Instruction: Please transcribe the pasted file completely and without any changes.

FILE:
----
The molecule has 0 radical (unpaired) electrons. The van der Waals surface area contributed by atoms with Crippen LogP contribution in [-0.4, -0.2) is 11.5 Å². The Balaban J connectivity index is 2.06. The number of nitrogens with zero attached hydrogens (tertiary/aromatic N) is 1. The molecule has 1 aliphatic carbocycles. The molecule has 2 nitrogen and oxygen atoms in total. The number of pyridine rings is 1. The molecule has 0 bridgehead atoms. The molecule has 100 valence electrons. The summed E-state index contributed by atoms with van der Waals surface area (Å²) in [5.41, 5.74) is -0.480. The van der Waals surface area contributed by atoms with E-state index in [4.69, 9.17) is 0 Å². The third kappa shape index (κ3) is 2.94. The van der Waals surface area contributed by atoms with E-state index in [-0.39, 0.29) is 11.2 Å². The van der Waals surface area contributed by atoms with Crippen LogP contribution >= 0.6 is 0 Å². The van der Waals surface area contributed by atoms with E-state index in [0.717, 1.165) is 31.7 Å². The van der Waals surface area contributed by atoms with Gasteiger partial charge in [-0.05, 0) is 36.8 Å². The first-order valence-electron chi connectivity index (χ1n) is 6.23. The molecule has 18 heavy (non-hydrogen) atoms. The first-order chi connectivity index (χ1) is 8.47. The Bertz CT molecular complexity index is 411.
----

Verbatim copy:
The molecule has 0 radical (unpaired) electrons. The van der Waals surface area contributed by atoms with Crippen LogP contribution in [-0.4, -0.2) is 11.5 Å². The Balaban J connectivity index is 2.06. The number of nitrogens with zero attached hydrogens (tertiary/aromatic N) is 1. The molecule has 1 aliphatic carbocycles. The molecule has 2 nitrogen and oxygen atoms in total. The number of pyridine rings is 1. The molecule has 0 bridgehead atoms. The molecule has 100 valence electrons. The summed E-state index contributed by atoms with van der Waals surface area (Å²) in [5.41, 5.74) is -0.480. The van der Waals surface area contributed by atoms with E-state index in [4.69, 9.17) is 0 Å². The third kappa shape index (κ3) is 2.94. The van der Waals surface area contributed by atoms with E-state index in [-0.39, 0.29) is 11.2 Å². The van der Waals surface area contributed by atoms with Crippen LogP contribution >= 0.6 is 0 Å². The van der Waals surface area contributed by atoms with E-state index in [0.717, 1.165) is 31.7 Å². The van der Waals surface area contributed by atoms with Gasteiger partial charge in [-0.05, 0) is 36.8 Å². The first-order valence-electron chi connectivity index (χ1n) is 6.23. The molecule has 18 heavy (non-hydrogen) atoms. The first-order chi connectivity index (χ1) is 8.47. The Bertz CT molecular complexity index is 411.